# Testing intersections in a list

In the following list {{1,3,5},{2,4,5},{3,4},{1,5}}, two elements have an empty intersection. This is not the case of the list {{1,4,5},{3,4,5},{3,4},{1,3}}. Is there a simple way to perform such a test? Thanks!

• Thanks to all of you. Great proposals. A priori, speed is not a consideration as far as it applies to lists of up to 6 elements (subsets), even if, in one case, the test has to be done about 60 millions of times... So it may matter and I am amazed by the differences in computation times between the different proposals. Commented Nov 30, 2018 at 14:25

One could compute all the intersections using DistanceMatrix, and test for the presence of an empty list

hasEmptyIntersectionQ[list_] := MemberQ[DistanceMatrix[list,
DistanceFunction -> Intersection], {}, {2}]

hasEmptyIntersectionQ@{{1, 4, 5}, {3, 4, 5}, {3, 4}, {1, 3}}
(* False *)

hasEmptyIntersectionQ@{{1, 3, 5}, {2, 4, 5}, {3, 4}, {1, 5}}
(* True *)

• Also possible: MemberQ[DistanceMatrix[list, DistanceFunction -> IntersectingQ], Abs[False], {2}]. ;) In general, checking for intersection should be faster than computing the intersection. Commented Nov 29, 2018 at 16:40
• I was just noticing IntersectingQ in your post. I wish DistanceMatrix wasn't so stupid as to wrap the False with Abs. Commented Nov 29, 2018 at 16:42
• If IntersectingQ were implemented in the kernel it would indeed be faster, but it doesn't look like it is. Commented Nov 29, 2018 at 16:44
• Hmm. It seems that DistanceMatrix has some considerable overhead. Outer with IntersectingQ is an order of magnitude faster for this example. But fo longer input lists, DistanceMatrix with Intersection seems to be faster. I am puzzled. Commented Nov 29, 2018 at 16:46
f[list_List] := Not[And @@ Flatten[Outer[IntersectingQ, #, #, 1] &[list]]]

f[{{1, 3, 5}, {2, 4, 5}, {3, 4}, {1, 5}}]
f[{{1, 4, 5}, {3, 4, 5}, {3, 4}, {1, 3}}]


True

False

# Edit

Because I like SparseArrays a lot, here a variant involving SparseArray that solves this problem for lists of positive integers quite quickly:

h[list_List] := Module[{A},
A = SparseArray[
Join @@ MapIndexed[{x, i} \[Function] Thread[{x, i[[1]]}], list] -> 1
];
(A\[Transpose].A)["Density"] < 1.
]


A timing comparison:

a = Table[RandomInteger[{1, 10}, RandomInteger[{1, 10}]], {i, 1, 1000}];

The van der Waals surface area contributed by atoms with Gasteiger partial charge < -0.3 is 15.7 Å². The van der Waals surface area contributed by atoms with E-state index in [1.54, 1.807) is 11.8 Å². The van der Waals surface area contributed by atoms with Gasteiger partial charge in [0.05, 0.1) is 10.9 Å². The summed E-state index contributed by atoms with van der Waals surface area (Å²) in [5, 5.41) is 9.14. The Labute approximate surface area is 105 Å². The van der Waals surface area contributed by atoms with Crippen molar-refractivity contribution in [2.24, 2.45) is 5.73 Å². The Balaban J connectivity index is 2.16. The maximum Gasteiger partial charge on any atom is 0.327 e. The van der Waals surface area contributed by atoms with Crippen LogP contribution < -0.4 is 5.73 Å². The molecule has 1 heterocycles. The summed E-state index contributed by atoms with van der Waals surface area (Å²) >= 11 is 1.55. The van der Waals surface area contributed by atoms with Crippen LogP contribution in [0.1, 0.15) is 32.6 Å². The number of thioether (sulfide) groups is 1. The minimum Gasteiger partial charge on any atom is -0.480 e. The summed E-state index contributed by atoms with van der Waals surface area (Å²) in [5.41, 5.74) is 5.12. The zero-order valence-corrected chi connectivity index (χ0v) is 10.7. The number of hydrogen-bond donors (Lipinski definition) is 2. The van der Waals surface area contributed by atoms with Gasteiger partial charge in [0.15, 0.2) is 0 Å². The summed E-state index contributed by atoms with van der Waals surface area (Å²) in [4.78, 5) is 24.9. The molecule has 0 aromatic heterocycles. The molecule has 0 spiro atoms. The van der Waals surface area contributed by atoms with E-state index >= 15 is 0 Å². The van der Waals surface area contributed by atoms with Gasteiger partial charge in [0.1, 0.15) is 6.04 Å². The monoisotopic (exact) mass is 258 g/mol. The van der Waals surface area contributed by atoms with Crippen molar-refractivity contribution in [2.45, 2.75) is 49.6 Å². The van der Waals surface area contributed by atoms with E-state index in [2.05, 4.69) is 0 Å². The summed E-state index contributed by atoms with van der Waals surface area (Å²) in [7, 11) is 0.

r1 = f[a]; // AbsoluteTiming // First
r2 = hasEmptyIntersectionQ[a]; // AbsoluteTiming // First
r3 = h[a]; // AbsoluteTiming // First
r1 == r2 == r3


6.89991

2.73299

0.015683

True

Two additional ways, the first short and slow, the second ugly but fast:

ClearAll[hasDisjointPairQa, hasDisjointPairQb]
hasDisjointPairQa = Or @@ DisjointQ @@@ Subsets[#, {2}] &;

hasDisjointPairQb = Module[{a = False},
Do[If[DisjointQ[#[[i]], #[[j]]], a = True; Break[]],
{i, Length[#] - 1}, {j, i + 1, Length@#}]; a] &;

lists1 = {{1, 3, 5}, {2, 4, 5}, {3, 4}, {1, 5}};
lists2 = {{1, 4, 5}, {3, 4, 5}, {3, 4}, {1, 3}};
hasDisjointPairQ /@ {lists1, lists2}


{True, False}

hasDisjointPairQb /@ {lists1, lists2}


{True, False}

Timings using Henrik's setup (f and h are from Henrik's answer and hasEmptyIntersectionQ from Jason B.'s):

SeedRandom[1]
a = Table[RandomInteger[{1, 10}, RandomInteger[{1, 10}]], {i, 1, 1000}];

f[a] // AbsoluteTiming


{8.23578, True}

hasDisjointPairQa[a] // AbsoluteTiming


{4.10347, True}

hasEmptyIntersectionQ[a] // AbsoluteTiming


{3.08455, True}

h[a] // AbsoluteTiming


{0.0256391, True}

hasDisjointPairQb[a] // AbsoluteTiming


{0.000284839, True}

Frankly, I'm not quite clear about your question. If you want the testing function to return True only when any two elements of the list have nonempty intersection, Jason B. and Henrik Schumacher gave the correct answers. If you want the testing function to return True as far as there are two elements of the list have nonempty intersection, the following function would work:

f[x_]:=DuplicateFreeQ[x//Flatten]

• I wanted to have a testing function returning True whenever two elements (subsets) in the list have an empty intersection. I have so far used hasEmptyIntersection (by Jason) and h (by Henrik), the latter being definitely faster. Commented Nov 30, 2018 at 14:31